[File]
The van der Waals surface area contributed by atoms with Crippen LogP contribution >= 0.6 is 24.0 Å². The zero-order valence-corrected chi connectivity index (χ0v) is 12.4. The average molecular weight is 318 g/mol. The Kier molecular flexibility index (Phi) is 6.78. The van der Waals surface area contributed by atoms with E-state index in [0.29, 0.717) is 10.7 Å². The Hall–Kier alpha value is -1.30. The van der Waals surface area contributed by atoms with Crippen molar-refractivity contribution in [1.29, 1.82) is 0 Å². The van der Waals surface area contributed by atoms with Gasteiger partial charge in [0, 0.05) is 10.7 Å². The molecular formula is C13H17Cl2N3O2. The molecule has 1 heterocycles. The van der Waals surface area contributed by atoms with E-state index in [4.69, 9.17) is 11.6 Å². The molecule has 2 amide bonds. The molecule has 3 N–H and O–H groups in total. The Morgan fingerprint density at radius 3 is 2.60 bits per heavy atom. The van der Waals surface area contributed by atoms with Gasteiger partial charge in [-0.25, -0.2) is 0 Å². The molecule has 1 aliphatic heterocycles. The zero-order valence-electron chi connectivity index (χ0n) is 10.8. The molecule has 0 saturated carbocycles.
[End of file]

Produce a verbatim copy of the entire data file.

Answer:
The van der Waals surface area contributed by atoms with Crippen LogP contribution >= 0.6 is 24.0 Å². The zero-order valence-corrected chi connectivity index (χ0v) is 12.4. The average molecular weight is 318 g/mol. The Kier molecular flexibility index (Phi) is 6.78. The van der Waals surface area contributed by atoms with E-state index in [0.29, 0.717) is 10.7 Å². The Hall–Kier alpha value is -1.30. The van der Waals surface area contributed by atoms with Crippen molar-refractivity contribution in [1.29, 1.82) is 0 Å². The van der Waals surface area contributed by atoms with Gasteiger partial charge in [0, 0.05) is 10.7 Å². The molecular formula is C13H17Cl2N3O2. The molecule has 1 heterocycles. The van der Waals surface area contributed by atoms with E-state index in [4.69, 9.17) is 11.6 Å². The molecule has 2 amide bonds. The molecule has 3 N–H and O–H groups in total. The Morgan fingerprint density at radius 3 is 2.60 bits per heavy atom. The van der Waals surface area contributed by atoms with Gasteiger partial charge in [-0.25, -0.2) is 0 Å². The molecule has 1 aliphatic heterocycles. The zero-order valence-electron chi connectivity index (χ0n) is 10.8. The molecule has 0 saturated carbocycles.